The take down of a lemonade stand raises some questions

Summer is a time to create with cardboard boxes. Challenge kids to make a lemonade stand or a rocket ship from a box. How many things can they imagine?

Just when I think I may not find something to write about during a slow news week, Denver police officers shut down a kids’ Memorial Day lemonade stand for not having a permit. The illicit lemonade enterprise was set up in a Denver park near the family’s home. The miscreants, ages 4 and 6, were selling drinks for charity and their under-market value wares were cutting into the profits of licensed vendors at the nearby Denver Arts Festival. Naturally the vendors had to call in authorities.

This crime show-worthy episode raises some interesting questions: Are children’s lemonade stands illegal in Denver? Why did the police intervene when they had real policing to do? Why didn’t the drink vendors talk to the kids’ parents about moving the stand rather than lodging a complaint with officers? Why is it generally unlawful to sell food and drinks without a permit?

So I made a couple of calls. Here’s what I found out: A lemonade stand’s legal status depends on the location. If the lemonade stand is in or within 300 feet of select city parks, the stand must get a $100 permit (plus a $25 application fee) for the day. Homemade lemonade wouldn’t likely meet health and safety standards for such a permit. So the kids would have to sell prepackaged lemonade or get a licensed commercial kitchen.

Could these kids have just moved their stand from the park to the front of their house? No, the house is within 300 feet of the park. The kids would have to find a house farther away. Denver zoning laws do not address lemonade stands so unless there’s a complaint by a neighbor regarding noise or sidewalk congestion or a nearby park, a temporary lemonade stand will likely be left alone.

So why not leave the lemonade stand in question alone? Officers must respond to all complaints I was told. Apparently even trivial ones. At least off-duty officers working the art event responded rather than SWAT. Wouldn’t it have been better, more neighborly, if the vendors approached the parents and explained the situation? They’d paid for the permit and other vendor expenses for the privilege of selling refreshments to Denver Arts Festival patrons and didn’t need to be undercut, even if by mistake. One could sympathize with their business concerns had they not sent officers to bust a charity lemonade stand run by a 4 and 6 year old.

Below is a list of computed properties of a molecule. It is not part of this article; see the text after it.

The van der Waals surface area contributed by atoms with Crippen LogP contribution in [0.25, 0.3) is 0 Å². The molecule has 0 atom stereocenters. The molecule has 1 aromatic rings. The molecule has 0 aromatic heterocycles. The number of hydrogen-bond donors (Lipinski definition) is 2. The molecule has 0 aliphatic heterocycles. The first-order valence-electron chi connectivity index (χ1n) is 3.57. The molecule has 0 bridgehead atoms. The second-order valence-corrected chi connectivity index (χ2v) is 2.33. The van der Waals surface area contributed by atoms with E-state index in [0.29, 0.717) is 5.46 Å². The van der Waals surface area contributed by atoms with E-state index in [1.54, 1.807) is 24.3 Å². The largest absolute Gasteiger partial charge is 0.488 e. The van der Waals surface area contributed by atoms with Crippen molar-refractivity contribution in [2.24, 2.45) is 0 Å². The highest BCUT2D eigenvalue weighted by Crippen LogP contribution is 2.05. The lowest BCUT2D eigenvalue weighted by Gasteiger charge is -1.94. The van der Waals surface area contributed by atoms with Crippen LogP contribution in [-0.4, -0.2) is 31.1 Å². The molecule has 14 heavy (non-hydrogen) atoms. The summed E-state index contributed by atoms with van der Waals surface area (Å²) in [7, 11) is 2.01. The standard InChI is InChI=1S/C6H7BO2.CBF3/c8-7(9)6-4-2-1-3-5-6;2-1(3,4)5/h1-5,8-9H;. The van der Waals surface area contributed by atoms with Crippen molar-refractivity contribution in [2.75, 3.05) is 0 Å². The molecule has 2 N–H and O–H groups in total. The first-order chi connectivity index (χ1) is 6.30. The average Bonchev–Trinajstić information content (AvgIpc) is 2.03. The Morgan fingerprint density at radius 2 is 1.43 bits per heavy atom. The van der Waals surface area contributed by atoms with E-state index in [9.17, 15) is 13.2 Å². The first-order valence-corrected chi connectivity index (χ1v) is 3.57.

So why do we have these permitting ordinances anyway? These restrictions, said one Denver agency I spoke with, are in place to protect the public from buying food that might pose a health and safety risk.

Regulation has its place in maintaining public safety. While the three Bs of free market accountability – bad press, blistering reviews, and big lawsuits – curtail most egregious business behavior, it’s still reassuring that a health department official has checked the back corners of the restaurant for roaches. There is a cost to these regulations, however, especially to new and small scale entrepreneurs who are walled out of the marketplace.

There was a time when I regularly bought food from an illegal food operator. Back in the early 90s when I worked at a retail cart at the Tabor Center I used to buy $2 burritos from a little, old woman. “Meat, no meat?” she’d ask in broken English and pluck a warm, slightly spicy egg and chorizo burrito from her hand-held cooler. Always looking over her shoulder for security guards, she’d go from cart to cart until the cooler was empty. We didn’t need an agency to protect us from the delicious black market burritos.

While I appreciate some level of regulation of large, faceless enterprises, I wonder if there shouldn’t be a legal space for a kid’s lemonade stand or the burrito lady, people for whom a commercial kitchen is not an option.

Colorado began a discussion about sensible deregulation a few years ago with the passage of the Cottage Foods Act which allows the small scale sale of fresh fruits and vegetables, eggs and low-risk foods such as honey, jam, tea, and bread products. Perhaps this unfortunate lemonade stand incident could reopen the discussion?

Krista Kafer is a weekly Denver Post columnist. Follow her on Twitter: @kristakafer

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